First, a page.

China officially ends one-child policy as its workforce shrinks
China officially ended its one child policy on Sunday with the signing into law of a bill allowing all married couples to have a second child as it attempts to cope with an ageing population and shrinking workforce.world Updated: Dec 27, 2015 18:32 IST
China officially ended its one child policy on Sunday with the signing into law of a bill allowing all married couples to have a second child as it attempts to cope with an ageing population and shrinking workforce.
The change, which was announced in October by the ruling Communist Party, takes effect from January 1, the Xinhua news agency reported.
All married couples will be allowed to have a second child but the legislation maintains limits on additional births.
The “one child policy”, instituted in the late 1970s, restricted most couples to only a single offspring and for years authorities argued that it was a key contributor to China’s economic boom and had prevented 400 million births.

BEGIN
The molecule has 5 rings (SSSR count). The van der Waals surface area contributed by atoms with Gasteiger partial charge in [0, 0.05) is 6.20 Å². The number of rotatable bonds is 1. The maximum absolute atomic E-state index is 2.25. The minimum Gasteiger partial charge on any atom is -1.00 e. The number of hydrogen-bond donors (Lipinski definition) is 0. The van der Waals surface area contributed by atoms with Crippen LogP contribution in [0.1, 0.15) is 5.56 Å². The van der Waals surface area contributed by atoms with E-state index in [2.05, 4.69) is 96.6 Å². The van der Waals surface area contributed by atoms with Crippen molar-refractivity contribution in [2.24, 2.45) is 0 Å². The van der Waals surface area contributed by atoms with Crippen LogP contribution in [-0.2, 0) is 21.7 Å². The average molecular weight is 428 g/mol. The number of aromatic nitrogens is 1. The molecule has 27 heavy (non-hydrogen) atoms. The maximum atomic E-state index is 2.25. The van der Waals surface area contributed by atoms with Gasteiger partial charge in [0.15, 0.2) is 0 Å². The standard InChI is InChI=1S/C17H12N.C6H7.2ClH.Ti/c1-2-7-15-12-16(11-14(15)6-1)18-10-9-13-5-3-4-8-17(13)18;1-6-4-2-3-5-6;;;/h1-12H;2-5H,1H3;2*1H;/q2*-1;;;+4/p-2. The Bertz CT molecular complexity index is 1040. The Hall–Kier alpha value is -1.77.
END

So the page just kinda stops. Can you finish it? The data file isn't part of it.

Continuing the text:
It has been enforced by a dedicated national commission with a system of fines for violators and often forced abortions, leading to heartrending tales of loss for would-be parents.
The policy led to sex-selective abortions or infanticide targeting girls, because of a centuries-old social preference for boys.
Rural families were already allowed two children if the first was a girl, while ethnic minorities were allowed an extra offspring, leading some to dub it a “one-and-a-half child” policy.
As a result China’s population -- the world’s largest at 1.37 billion -- is now ageing rapidly, gender imbalances are severe, and its workforce is shrinking.
These concerns led to limited reforms in 2013, including allowing couples to have two children if either of them was an only child, but relatively few have taken up the opportunity due to limited income and higher perceived opportunity costs.
Experts say that the shift to a two child policy is likely too little, too late to address China’s looming population crisis and that the government is unlikely to dismantle enforcement mechanisms for reproductive control due to deeply entrenched bureaucratic interests.